Michael Gove puts healthy life expectancy inequality at the heart of ‘levelling up’ agenda

Tom Selby
12 May 2022

•    Closing gaps in healthy life expectancy is set to become a central mission as the Government aims to put meat on the bones of its ‘levelling up’ agenda (New Bill to level up the nation - GOV.UK (www.gov.uk))
•    Official data shows there are huge gaps in healthy life expectancy in different parts of the UK (Health state life expectancies, UK - Office for National Statistics (ons.gov.uk))
•    In Blackpool, for example, male healthy life expectancy at birth was just 53.5 years in 2018-20, versus a UK average of 62.8 years. In fact healthy life expectancy is falling in Blackpool and other areas
•    In Westminster, by contrast, male healthy life expectancy at birth stood at 66.3 years in 2018-20
•    The tale is similar for women, with female healthy life expectancy at birth in Blackpool standing at 54.3 years in 2018-20, compared to 65.2 years in Westminster
•    The causes of differences in life expectancy are complex and likely include a combination income, wealth, education, lifestyle and the ability (and willingness) to access healthcare

Tom Selby, head of retirement policy at AJ Bell, comments:

“Michael Gove has finally unveiled his ‘Levelling Up and Regeneration’ Bill, the centrepiece of this Government’s stated aim of spreading prosperity and opportunity to all corners of the UK.

“The Bill will create a legal duty for ministers to set and report on a number of ‘missions’ designed to address inequality. 

“These include closing the pay and productivity gap between the richest and poorest areas, eradicating child illiteracy, improving local transport and, perhaps most ambitiously, closing gaps in healthy life expectancy.

“The gaps in healthy life expectancy between different regions of the UK are staggeringly large. People are not only expected to live much longer in certain parts of the country, but also to spend much more of their life in a state of good health. A male born in Blackpool, for example, can expect to live just over 53 years on average in good health – almost 13 years less than a male born in Westminster.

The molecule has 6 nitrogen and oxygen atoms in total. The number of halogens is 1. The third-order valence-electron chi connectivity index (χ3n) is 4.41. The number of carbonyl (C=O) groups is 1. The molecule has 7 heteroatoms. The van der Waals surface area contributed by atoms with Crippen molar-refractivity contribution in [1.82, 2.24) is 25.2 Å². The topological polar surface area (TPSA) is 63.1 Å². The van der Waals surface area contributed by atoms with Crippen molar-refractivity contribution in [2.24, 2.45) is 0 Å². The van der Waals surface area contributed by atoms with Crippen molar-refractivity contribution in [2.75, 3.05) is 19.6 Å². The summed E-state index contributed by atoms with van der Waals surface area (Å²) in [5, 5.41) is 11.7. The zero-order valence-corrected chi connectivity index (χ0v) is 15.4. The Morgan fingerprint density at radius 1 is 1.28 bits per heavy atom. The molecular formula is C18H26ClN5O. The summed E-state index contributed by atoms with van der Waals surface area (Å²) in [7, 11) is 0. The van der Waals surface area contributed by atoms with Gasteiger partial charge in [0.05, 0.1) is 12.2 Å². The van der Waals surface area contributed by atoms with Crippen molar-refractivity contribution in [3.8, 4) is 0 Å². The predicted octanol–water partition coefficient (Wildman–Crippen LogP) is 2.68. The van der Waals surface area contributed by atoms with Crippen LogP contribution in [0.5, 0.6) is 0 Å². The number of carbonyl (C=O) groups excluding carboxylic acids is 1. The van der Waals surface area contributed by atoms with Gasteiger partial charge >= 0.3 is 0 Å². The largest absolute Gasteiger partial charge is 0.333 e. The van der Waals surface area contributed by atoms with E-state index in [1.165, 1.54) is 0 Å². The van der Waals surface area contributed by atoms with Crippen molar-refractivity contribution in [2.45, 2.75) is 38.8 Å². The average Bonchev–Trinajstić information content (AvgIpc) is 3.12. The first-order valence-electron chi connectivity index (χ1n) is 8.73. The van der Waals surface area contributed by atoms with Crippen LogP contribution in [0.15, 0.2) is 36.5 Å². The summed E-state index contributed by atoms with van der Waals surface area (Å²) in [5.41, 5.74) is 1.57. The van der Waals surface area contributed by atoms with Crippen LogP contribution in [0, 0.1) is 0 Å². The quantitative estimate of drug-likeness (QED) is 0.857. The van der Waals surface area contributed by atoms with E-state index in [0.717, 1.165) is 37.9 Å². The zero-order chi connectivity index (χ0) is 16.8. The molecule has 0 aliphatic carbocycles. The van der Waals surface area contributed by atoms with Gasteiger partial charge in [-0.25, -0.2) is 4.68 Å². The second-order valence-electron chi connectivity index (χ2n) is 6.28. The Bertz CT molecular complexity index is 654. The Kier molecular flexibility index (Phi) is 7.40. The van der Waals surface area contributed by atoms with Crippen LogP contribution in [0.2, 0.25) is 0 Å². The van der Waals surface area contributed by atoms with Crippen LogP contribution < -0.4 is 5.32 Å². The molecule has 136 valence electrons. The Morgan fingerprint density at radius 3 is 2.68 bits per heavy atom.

“The chasm in healthy life expectancy at birth isn’t much better among women. Female healthy life expectancy at birth is around 54 years in Blackpool versus 65 years in Westminster.”

Big problem but what’s the solution?

“While the problem of healthy life expectancy inequality is clear, the solution – or more likely solutions – are not. 

“There are lots of different factors that affect how long we live to varying degrees, including lifestyle, income, wealth, education and availability of healthcare.

“Many of these factors are also interconnected. For example, if someone is able to increase their earning power, they might be more able to afford private healthcare. The ability to earn a decent wage is also, on average, affected significantly by levels of education.

“It is therefore unlikely a single solution will solve the great life expectancy and healthy life expectancy divides we see between different parts of the country. Deep structural reforms across all parts of the UK’s economic and social framework will be required if this core ‘levelling up’ mission is to be achieved – something that is likely to take decades.

“It is, to put it mildly, a colossal task. But measuring progress on healthy life expectancy inequality is a crucial starting point and should help focus minds on one of the biggest challenges facing policymakers today.”

A story in two graphs: How male healthy life expectancy has shifted in Westminster and Blackpool since 2011

Average male healthy life expectancy at birth in Westminster has risen in recent years…
…while in Blackpool male healthy life expectancy has plummeted to 53.5 years.
Source: Office for National Statistics

Tom Selby
Head of Retirement Policy

Tom Selby is a multi-award-winning former financial journalist, specialising in pensions and retirement issues. He spent almost six years at a leading adviser trade magazine, initially as Pensions Reporter before becoming Head of News in 2014. Tom joined AJ Bell as Senior Analyst in April 2016. He has a degree in Economics from Newcastle University.

Contact details

Mobile: 07702 858 234
Email: tom.selby@ajbell.co.uk

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